CHARLOTTE, N.C. — Charlotte has seen a string of violent incidents involving young people in recent weeks.
The month of September saw a 14-year-old charged with the murder of a 16-year-old, three 21-year-olds charged in connection to a drive-by shooting that killed a 3-year-old and injured his 4-year-old sister, and a 19-year-old and 15-year-old charged in a shootout that injured a 15-year-old and 1-year-old.
The Charlotte-Mecklenburg Police Department also announced Wednesday there have also been five guns brought into CMS schools.
"Yes it is true that some guns have been recovered recently in schools," a CMPD representative said. "One gun is concerning, let alone five.”
"We want to do something about the gun violence here in Charlotte," Kyle Goodson, the founder of the nonviolence organization Not One More (NOMO), said.
Goodson isn’t alone.
"Every nonprofit, activist, organization is out there right now pounding the streets," Earl Owens III with the Genesis Project 1 said.
While organizations across the city hold event after event about nonviolence, they can only afford to do so much.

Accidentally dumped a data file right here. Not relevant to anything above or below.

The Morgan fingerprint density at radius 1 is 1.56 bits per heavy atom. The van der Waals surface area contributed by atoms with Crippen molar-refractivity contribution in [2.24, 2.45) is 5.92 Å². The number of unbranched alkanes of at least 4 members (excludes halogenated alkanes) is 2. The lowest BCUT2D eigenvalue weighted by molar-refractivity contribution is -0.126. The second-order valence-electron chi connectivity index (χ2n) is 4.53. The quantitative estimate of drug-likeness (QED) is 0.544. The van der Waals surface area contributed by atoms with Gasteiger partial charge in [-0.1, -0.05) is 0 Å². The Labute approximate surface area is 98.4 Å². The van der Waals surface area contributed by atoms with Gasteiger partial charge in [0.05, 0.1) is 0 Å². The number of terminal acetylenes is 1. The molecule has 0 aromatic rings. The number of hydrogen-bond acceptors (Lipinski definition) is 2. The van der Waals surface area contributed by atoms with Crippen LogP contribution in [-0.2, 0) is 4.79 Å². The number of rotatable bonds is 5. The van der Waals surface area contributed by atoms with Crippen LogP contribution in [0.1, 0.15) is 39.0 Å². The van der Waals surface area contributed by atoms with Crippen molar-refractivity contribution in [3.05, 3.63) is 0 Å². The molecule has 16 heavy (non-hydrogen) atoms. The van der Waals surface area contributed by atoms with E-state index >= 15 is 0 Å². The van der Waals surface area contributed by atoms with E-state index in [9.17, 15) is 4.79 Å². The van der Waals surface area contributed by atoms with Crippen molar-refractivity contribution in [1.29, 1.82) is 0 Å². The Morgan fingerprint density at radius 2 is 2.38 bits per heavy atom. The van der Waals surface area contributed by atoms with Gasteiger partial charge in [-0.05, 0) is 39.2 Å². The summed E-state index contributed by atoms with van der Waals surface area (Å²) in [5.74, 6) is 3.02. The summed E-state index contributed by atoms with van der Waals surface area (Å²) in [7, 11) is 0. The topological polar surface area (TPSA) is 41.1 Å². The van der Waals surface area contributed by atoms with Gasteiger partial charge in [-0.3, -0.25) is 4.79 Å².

"If I were to say what would be needed, [it] would definitely be funding for the programs that are trying to impact these young people," Owens said.
"Yes, that’s a big barrier, we all need funding,” Goodson said.
"Any nonprofit or government group can be eligible for this grant," Candace Dudley with the North Carolina Council for Women and Youth Involvement said.
Dudley said they’re looking to award groups with programs specifically targeting high school students.
"The range of the grants can be from $100 to $500,” Dudley said.
Dudley said past recipients include school groups to large organizations like the Boys and Girls Club.
"I think it will help some organizations jump start some things they’ve been wanting to do," Dudley said. "I think the money can also help organizations see that the state is here to support them.”